The Role of Women in Qatar
The wife of the Emir, Her Highness Sheikha Mouza, has been particularly prominent in her encouragement of women to participate in public life. As explained on QatarEmbassy.net: "The Qatari woman exercises her full right to take her role in society and act as a vital element within the development process of the country. She has proven her ability to give and participate alongside her fellow men in all assignments and fields ...."
The Council of Ministers established the Women's Affairs Department in 1996. The department was given the responsibility of finding work opportunities compatible with the Qatari women's nature and role in society, of proposing policies and actions to provide maternal/child services, and "developing and grooming women in order to raise the standards of their competence and potential," and organizing and supervising female cultural, religious and social functions and activities.
Additionally, the Supreme Council for Family Affairs established the Women Affairs Committee in 1998. This committee is charged with proposing policies, plans and programs to upgrade the potential of women culturally, economically, and politically, as well as with encouraging women to participate in public life and take available work opportunities especially in the field of education. This committee also sponsors the general rights of women, their rights of assuming leading roles and key positions in society and their role in development process. This Council replaced the Women's Directorate within the Ministry of Endowments and Islamic Affairs.
In 2001 the Supreme Council for Family Affairs set up the "Children's Friend" telephone service as a help line to receive calls from children, which showed that there was a need for an official organization to deal with violence against women and children. As a result, the Qatari Institution for the Protection of Women and Children was established in 2003.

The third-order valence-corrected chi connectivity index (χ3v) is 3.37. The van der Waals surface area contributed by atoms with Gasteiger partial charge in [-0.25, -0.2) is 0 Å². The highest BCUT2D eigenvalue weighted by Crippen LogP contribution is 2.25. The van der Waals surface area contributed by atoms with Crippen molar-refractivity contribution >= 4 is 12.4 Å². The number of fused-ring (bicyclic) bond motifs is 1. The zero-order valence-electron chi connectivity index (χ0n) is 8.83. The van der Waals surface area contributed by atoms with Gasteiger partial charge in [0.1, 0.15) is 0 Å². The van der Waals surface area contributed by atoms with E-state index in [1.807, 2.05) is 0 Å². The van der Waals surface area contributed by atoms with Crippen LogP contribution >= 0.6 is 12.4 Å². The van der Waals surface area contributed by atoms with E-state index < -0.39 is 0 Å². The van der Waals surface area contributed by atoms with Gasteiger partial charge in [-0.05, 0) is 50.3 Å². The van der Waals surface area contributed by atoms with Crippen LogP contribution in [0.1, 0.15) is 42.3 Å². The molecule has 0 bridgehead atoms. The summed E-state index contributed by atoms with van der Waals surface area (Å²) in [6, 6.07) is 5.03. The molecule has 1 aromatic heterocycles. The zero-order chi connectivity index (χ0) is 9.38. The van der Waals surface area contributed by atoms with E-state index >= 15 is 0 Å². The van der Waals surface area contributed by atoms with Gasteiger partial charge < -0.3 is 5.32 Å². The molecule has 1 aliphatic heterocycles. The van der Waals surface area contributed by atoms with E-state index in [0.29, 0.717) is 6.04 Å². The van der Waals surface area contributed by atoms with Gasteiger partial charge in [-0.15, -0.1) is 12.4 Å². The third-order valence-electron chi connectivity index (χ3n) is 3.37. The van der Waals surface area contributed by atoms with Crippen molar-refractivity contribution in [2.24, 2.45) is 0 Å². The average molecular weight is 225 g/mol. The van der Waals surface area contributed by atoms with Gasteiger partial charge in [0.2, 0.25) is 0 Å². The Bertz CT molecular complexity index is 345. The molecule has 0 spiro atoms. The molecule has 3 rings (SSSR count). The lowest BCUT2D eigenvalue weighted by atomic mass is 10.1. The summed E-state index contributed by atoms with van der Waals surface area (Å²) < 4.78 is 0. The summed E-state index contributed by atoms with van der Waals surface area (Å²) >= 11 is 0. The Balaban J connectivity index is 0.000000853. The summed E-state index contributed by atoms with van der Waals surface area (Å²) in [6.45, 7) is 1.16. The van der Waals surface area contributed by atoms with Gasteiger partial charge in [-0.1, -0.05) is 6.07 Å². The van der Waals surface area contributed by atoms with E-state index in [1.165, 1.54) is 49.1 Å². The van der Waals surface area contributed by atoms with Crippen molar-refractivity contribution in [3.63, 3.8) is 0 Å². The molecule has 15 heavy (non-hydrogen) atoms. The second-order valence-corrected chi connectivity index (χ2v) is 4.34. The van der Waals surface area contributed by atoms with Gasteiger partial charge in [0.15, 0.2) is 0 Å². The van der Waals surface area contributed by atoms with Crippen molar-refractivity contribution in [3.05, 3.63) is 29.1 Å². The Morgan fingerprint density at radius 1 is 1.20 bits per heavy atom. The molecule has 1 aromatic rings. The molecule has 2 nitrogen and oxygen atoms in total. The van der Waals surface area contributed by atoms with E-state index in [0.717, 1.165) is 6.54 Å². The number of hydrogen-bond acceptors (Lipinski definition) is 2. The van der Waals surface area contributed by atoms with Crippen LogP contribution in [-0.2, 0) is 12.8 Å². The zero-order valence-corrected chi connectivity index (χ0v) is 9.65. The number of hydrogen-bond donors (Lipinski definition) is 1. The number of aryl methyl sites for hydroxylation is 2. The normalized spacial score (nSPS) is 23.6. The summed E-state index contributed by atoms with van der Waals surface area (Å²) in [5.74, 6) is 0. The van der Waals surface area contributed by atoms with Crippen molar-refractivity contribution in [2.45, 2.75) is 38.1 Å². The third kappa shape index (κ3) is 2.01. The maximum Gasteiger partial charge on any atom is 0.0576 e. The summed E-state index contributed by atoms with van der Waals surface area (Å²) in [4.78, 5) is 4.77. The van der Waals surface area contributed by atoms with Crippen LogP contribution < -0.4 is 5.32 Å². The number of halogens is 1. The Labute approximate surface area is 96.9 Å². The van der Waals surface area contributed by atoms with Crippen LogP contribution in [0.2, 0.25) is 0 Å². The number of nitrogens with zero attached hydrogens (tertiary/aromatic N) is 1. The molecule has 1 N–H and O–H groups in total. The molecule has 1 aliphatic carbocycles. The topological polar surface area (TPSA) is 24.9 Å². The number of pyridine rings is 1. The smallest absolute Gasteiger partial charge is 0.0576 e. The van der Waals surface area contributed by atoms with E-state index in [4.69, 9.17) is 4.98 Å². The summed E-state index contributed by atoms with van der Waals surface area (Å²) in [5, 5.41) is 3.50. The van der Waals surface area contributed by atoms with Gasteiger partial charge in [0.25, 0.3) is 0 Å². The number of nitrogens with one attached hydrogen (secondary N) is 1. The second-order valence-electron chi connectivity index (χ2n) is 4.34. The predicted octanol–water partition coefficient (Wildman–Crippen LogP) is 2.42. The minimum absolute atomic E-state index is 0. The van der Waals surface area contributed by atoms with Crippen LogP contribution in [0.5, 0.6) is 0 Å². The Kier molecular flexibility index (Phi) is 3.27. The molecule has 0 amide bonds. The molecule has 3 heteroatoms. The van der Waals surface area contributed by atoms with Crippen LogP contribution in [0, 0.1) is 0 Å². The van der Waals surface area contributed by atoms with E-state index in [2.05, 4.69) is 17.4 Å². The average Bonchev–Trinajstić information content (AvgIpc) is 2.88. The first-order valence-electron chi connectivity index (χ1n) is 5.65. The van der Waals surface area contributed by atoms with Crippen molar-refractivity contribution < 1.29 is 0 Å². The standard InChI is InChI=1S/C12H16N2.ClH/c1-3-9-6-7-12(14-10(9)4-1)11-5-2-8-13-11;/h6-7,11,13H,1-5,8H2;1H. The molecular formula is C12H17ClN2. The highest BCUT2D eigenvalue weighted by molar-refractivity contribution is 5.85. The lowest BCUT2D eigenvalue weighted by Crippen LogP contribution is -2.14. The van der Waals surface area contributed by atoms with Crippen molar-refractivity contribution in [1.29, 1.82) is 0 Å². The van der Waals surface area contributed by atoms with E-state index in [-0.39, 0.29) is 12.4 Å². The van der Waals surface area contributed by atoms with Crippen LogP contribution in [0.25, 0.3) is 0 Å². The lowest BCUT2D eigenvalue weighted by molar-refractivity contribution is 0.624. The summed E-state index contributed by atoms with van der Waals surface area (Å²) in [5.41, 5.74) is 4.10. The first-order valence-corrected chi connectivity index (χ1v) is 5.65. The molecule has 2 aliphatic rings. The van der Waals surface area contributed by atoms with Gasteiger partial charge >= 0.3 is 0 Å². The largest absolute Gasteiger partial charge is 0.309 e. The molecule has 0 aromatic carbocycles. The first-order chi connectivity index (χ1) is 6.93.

Male and female Qataris aged 18 and older are able to vote, and run as candidates for election. (See our article on the political system of Qatar.) In April 2003, the first woman cabinet minister was elected in Qatar's second municipal council elections. In 2006, women took two appointed positions — one, as the Minister for Education and Teaching and the other as a deputy chairperson in the National Human Rights Committee — and one elected position, in the 17-person Chamber of Commerce and Industry.
A section on women on the website of the Embassy of the State of Qatar in Washington writes,
Also from the embassy website, according to the statistics of the Ministry of Civil Service Affairs and Housing, the number of Qatari women working in the field of health amounts to 500, compared to 357 men working in the same field. Qatari women represent 21% of the total number of 272 nurses working at the Ministry of Public Health. Women also work in preventive health, which comprises the sections of Contagious Disease Control, Vocational Health, Environmental Health, Food Control, Central Laboratories and Al Matar Clinic.
The website also reports that women head three sections in the Ministry of Justice: the Fatwah and Research, Legislation, Translation and Official Newsletter sections. There are also 5 female legal advisors in Fatwah and Legislation House and one in the State Cases Section.
Arts, Literature, and Journalism
Women increasingly participate in all these areas.
Statistics show that there are 205 women working in national and foreign banks. In 1998, a group of women started a women's investment firm, which is the first of its kind in the region: the Qatar Ladies Investment Company. And in 2000, the Businesswomen Forum was established.
Women are increasingly working in tourism (e.g., as tour guides at archeological sites), in museums, and in hotels.
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